ArtSci Roundup: UW Dance Presents, 2022 History Lecture Series & More
arts and entertainment
22 December 2021
Through public events and exhibits, connect with the UW community every week!
Many of these opportunities are broadcast through Zoom. All UW faculty, staff and students have access to Zoom Pro via UW-IT.
January 7 5.30 p.m. – 6.30 p.m. | In line
Join UWAA and UW impact Online for UW Impact’s Seventh Annual Legislative Snapshot!
The year 2020 will be remembered as a time of historic upheaval, change and stimulating conversation. In this critical time, higher education has the opportunity to strengthen its leadership in promoting racial equity and the power to expand the conversation beyond economic mobility.
Leaders from UW, the state legislature and beyond gather for a moderated discussion on the role higher education can play in dismantling systemic racism and achieving a more just society, while holding each other accountable. Our state lawmakers will also share a glimpse of what’s to come for higher education and beyond in a very tough budget session.
Free | Register and more info
UW Dance present
January 19 – 22 | Wicked room
the Dance department is delighted to present new works from renowned faculty choreographers Etienne Cakpo, Alana Isiguen, Juliet McMains, Roel Seeber, Ben White, and Rachel Lincoln, who collaborates with the guest artist Leslie Seiters. The wisdom of experience and the energy of youth are paired in this program featuring works designed by seasoned choreographers collaborating with student dancers, whose new vitality inspires hope for a renewed future. In addition to the dynamic youthful athleticism, audiences will be treated with nuances of mature professionalism in a new work created and performed by Rachael Lincoln and Leslie Seiters, whose partnerships have been hailed as “a perfect balance of precision , play and rhythm mastery that frames their choreographic images with an almost sacred aura. (Seattle Dances, 2016)
Until May 1st | Henri art gallery
Black packaged to Henri art gallery brings together the work of artists Derrick Adams (born 1970, Baltimore, MD) and Barbara count thomas (b. 1948, Seattle, WA) in a collaborative multimedia installation developed from their shared dialogue on representation, black identity and the practices of cultural resistance. This exhibition is the synthesis of a multi-year, intergenerational and transnational exchange between Adams, based in New York, and Thomas, based in Seattle, which began after the two artists exhibited their works side by side in a group exhibition at the Savannah College of Art. and Conception in 2017.
Free for UW faculty, staff and students | More information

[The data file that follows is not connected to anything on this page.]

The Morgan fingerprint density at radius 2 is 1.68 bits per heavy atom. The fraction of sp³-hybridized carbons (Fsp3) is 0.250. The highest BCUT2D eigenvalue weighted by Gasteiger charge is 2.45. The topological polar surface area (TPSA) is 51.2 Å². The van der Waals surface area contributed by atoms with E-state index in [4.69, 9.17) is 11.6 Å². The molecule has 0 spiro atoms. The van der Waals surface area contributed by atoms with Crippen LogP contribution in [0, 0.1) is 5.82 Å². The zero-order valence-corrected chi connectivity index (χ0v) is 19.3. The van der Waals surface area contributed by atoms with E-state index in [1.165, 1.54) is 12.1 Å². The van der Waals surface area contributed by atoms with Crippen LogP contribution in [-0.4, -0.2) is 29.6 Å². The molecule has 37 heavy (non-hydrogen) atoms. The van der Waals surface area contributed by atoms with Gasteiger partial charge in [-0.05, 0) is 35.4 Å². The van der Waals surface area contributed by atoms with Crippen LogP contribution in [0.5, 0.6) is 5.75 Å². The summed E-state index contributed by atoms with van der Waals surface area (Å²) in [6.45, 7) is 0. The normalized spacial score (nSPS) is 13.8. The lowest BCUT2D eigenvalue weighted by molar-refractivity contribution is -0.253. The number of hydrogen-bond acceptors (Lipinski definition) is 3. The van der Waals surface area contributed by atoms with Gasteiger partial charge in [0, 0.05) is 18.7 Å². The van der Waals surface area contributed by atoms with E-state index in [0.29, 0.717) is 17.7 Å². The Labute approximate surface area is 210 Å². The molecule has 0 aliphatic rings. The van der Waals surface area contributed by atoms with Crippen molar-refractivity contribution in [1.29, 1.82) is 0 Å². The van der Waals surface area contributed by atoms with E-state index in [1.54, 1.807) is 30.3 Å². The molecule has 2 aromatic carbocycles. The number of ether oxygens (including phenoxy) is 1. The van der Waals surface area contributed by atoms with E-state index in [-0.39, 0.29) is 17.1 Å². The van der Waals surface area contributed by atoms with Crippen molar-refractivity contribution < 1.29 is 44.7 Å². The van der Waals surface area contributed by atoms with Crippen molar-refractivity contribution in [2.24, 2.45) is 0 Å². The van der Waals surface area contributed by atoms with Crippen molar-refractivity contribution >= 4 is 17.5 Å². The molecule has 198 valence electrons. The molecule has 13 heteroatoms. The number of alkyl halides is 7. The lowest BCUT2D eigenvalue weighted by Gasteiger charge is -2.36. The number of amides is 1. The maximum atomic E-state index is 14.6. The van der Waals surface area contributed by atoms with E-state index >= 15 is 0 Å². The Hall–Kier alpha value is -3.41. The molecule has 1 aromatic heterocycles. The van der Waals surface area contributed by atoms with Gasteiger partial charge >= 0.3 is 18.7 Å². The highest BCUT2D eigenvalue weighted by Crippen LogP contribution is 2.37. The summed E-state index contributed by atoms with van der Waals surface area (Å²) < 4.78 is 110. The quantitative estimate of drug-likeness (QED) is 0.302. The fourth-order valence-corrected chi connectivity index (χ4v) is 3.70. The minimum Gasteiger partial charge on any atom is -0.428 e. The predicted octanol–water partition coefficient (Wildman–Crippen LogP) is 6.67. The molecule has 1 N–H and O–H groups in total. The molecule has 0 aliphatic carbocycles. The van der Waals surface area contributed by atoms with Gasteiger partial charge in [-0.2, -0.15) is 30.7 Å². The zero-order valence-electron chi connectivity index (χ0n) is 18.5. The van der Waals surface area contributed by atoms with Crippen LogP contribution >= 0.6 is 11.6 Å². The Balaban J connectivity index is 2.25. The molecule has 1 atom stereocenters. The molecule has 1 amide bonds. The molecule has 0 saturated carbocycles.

History 2022 Lecture Series: Capitalism in Action: Culture, Power, History
In progress | Online via Zoom
the History lecture series returns in January 2022 with three presentations from UW’s Faculty of History on Global Capitalism. Speakers will cover everything from financial crises to tea to Jaffa orange. This year, each talk will be webcast to viewers worldwide and will be followed by a live Q&A hosted by Professor Charity Urbanski.
Upcoming events in the series:
- International capitalist crises, from the end of the Middle Ages to the 21st century: January 19, 6 p.m. – 7 p.m.
- Raw materials and capitalism: a history of tea in China and India: January 26 from 6 p.m. to 7 p.m.
January 19, 7:00 p.m. | Kane room
Unresolved pasts tend to come back. In the aftermath of state injustice, a facade of peace can suddenly give way. In such circumstances, the voices and visions of artists can help us see what is otherwise beyond perception. Focusing on contemporary performance in post-apartheid South Africa, this lecture will explore how unresolved racialized histories of state-perpetrated violence create conditions of possibility and impossibility for performance artists, choreographers and theater makers. Catherine Cole, Divisional Dean of the Arts and Professor of Dance and English, will present from his recent book, Performance and the aftermath of injustice, which brings together the most social art forms – performing arts – as well as questions about how societies change as a result of state atrocities.
January 26, 7:30 p.m. | Wicked room
Grammy nominated Winds Imani joined Catalyst Quartet present a daring combination of chamber music for winds and strings with (im) migration: music of change at Wicked room. Known for his dynamic performances and innovative repertoire, Imani Winds is leading a wind quintet revolution while the Catalyst Quartet features internationally renowned alumni of the Sphinx Organization. Performing individually and together, their program highlights the experiences of migration, built around Sergeant McCauley, a new piece commissioned from the violinist and composer Jessie montgomery.
Looking for more?
Discover the UWAA Stronger Together webpage for more digital engagement opportunities.
Tag (s): ArtsUW â¢ Burke Museum of Natural History & Culture â¢ College of Arts & Sciences â¢ Department of Dance â¢ Department of English â¢ Department of History â¢ Henry Art Gallery â¢ Meany Center for the Performing Arts â¢ Meany Hall for the Performing Arts â¢ UW Alumni Association